A Manhattan woman booked a sitter for her pooch through the infamous “Uber for dogs” app, Wag, only to learn the pup had gone missing in New Jersey — and may have ended up as dinner for pit bulls.
The owner used the app to find someone to watch her 4-year-old rescue Chihuahua, Sweets, from June 13-20, but a few days in, she was told the caramel-colored canine had vanished from the dog-minder’s home in North Bergen, NJ.
One man involved in the search claims the sitter’s story about what happened kept changing — but says the dog-walker brought up one seriously disturbing possibility.
“She told the owner there are dog-fighting rings in the area. They use Chihuahuas as bait for the pitties,” said Michael Ripinsky, the Jersey dog-shelter owner who first helped find Sweets a home. Now he’s joined the search for her.
Ultimately, the sitter said the dog had slipped out of her yard and wasn’t wearing a collar at the time because it had come loose and the sitter removed it.
Wag does not inspect its sitters’ homes, instead relying on a “written test, an in-person safety test and a background check,” according to spokeswoman Dini von Mueffling, who added Sweets’ sitter no longer works for the app.
When Ripinsky went to check out the home where Sweets was staying, he found the yard was just a dirt pile surrounded by crummy fences.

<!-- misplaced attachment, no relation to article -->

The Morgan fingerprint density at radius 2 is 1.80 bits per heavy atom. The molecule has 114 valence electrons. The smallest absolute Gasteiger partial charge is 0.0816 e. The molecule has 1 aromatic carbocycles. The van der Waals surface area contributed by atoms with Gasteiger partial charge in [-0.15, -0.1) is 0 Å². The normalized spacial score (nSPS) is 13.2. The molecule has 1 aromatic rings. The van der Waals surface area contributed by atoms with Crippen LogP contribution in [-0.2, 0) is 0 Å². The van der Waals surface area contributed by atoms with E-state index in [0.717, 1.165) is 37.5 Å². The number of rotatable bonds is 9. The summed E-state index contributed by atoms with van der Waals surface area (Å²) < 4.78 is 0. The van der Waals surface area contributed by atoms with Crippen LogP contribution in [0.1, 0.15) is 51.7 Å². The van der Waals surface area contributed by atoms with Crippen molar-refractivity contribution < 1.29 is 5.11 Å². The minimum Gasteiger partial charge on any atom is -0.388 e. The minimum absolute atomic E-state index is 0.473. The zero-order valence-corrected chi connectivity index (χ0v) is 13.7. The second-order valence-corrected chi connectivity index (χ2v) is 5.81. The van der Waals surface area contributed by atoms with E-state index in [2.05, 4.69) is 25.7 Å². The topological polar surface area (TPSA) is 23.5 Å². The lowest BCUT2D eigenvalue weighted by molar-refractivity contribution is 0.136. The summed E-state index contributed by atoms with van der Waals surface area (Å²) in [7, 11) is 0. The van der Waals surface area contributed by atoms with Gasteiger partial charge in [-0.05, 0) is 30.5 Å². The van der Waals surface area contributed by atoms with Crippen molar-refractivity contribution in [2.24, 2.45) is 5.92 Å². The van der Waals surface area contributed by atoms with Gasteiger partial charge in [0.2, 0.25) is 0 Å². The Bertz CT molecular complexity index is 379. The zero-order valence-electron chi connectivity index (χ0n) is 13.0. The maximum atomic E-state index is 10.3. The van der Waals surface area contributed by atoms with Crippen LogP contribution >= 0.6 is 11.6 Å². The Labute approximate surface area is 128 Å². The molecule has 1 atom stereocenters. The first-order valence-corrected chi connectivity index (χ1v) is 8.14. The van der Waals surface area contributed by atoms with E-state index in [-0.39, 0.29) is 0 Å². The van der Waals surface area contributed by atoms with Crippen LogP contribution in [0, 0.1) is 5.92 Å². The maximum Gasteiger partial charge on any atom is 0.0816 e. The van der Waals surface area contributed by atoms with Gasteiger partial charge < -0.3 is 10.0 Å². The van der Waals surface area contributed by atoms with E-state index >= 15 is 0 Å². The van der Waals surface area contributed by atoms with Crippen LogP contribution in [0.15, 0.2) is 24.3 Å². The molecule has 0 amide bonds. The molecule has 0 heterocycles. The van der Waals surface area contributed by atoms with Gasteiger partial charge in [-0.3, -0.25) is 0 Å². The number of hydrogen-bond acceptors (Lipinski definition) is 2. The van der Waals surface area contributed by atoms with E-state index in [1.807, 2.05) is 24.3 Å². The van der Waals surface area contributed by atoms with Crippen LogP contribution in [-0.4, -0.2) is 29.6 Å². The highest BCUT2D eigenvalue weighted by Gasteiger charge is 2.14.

He says it wasn’t in the Chihuahua’s nature to run off — and worries she really has been caught up in the underground dog-fighting scene.
Wag dismissed the idea.
“With regard to the question of ‘Chihuahua death rings’: We have no knowledge of this. At no time in our conversation with local law enforcement, animal control or local shelters, has this topic come up,” said von Mueffling.
Since Sweets disappeared, Wag says it has mounted a massive dog-hunt — hiring a tracker, organizing search parties and offering a $2,000 reward.
Sweets is at least the eighth Big Apple pup to give a Wag walker the slip since 2015.
Last month, 3-year-old German shepherd-basset hound mix Teddy was lost by his walker in Harlem — but was fortunately found the next day.
Others haven’t been so lucky.
Upper East Side Chihuahua Norman slipped his harness during a March walk and hasn’t been seen since.
The app also screwed the pooch in May when it gave a female walker’s address to an irate dog owner who burst into her home at 1 a.m. shouting, “Where the f–k is my dog?”
The dog was safely back at the owner’s home.
Sweets’ owner declined to comment. The sitter couldn’t be reached.
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